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Organizational Processes Part I: Strategic Planning

October 4, 2019

Cannabis businesses are struggling to generate profits and meet demands in a continually evolving regulatory space. 2019 has seen a continued spree of mergers and acquisitions, firing of Board members, and flagrant disregard for regulations resulting in the demise of once largely respected licensed cannabis operators. The result is predictable if one looks to the history of consumer goods regulations. As the industry matures, compliance requirements continue to become more stringent and the consequences for violating more severe. Only strategic companies that are well-prepared to respond to regulatory evolution will survive and thrive.

By this stage of legalization, a company without a detailed strategic plan is at the mercy of the fates. Where many companies struggle the most during this process is knowing and building the quality and values of their company. Establishing these values seems like common sense, but there are companies within the industry that still weigh their total expenses against their gross income to decide if they are making money! That works when the income is flowing but, like in any other industry, complications will inevitably occur and ill-prepared companies will hemorrhage expenses and ultimately shutter their doors. As we’re witnessing in the industry, protocol is the deciding factor between successful professionals and the unfortunately naïve.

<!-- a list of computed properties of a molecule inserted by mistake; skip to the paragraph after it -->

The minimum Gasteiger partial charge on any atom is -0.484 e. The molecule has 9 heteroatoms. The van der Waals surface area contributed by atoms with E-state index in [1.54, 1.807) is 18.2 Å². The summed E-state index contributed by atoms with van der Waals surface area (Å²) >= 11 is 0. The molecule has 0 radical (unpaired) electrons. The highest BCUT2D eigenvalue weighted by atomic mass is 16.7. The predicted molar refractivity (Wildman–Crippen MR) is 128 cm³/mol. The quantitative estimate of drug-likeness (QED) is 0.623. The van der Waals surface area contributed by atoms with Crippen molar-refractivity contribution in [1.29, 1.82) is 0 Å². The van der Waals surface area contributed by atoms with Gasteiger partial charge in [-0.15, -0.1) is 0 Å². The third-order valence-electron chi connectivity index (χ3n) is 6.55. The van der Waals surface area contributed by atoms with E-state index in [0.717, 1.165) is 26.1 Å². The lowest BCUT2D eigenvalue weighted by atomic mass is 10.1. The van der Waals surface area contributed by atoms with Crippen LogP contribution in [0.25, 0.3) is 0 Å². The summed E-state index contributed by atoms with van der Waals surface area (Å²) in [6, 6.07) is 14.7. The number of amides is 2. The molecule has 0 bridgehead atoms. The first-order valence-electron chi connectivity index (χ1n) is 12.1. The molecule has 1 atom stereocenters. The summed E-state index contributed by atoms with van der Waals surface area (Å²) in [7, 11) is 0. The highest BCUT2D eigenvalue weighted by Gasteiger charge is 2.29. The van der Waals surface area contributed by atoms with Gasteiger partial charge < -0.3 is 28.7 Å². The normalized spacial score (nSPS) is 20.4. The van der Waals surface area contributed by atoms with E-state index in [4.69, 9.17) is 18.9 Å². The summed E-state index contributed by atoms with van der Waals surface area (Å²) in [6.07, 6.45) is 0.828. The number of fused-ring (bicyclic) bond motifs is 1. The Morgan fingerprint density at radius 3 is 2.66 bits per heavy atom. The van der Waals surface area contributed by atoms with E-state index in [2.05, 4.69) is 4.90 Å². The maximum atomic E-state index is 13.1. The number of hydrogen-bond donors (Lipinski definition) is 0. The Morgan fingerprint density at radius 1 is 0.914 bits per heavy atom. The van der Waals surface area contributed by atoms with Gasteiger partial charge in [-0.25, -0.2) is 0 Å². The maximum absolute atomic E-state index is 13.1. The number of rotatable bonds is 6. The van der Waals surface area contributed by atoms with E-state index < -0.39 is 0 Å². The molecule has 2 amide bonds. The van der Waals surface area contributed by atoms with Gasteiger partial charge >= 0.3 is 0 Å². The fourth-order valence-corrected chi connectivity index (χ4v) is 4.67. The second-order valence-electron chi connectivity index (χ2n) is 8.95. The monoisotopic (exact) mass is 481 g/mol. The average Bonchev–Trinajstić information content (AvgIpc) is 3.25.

In this three-part series, four seemingly distinct elements of organizational processes will be coalesced to illustrate how Strategic Planning, Operations Planning, Quality Management, and Change Management are interrelated and co-dependent upon each other. We will review the effects of introducing Good Manufacturing Practices (GMPs) to the industry and how GMPs internally affect a company.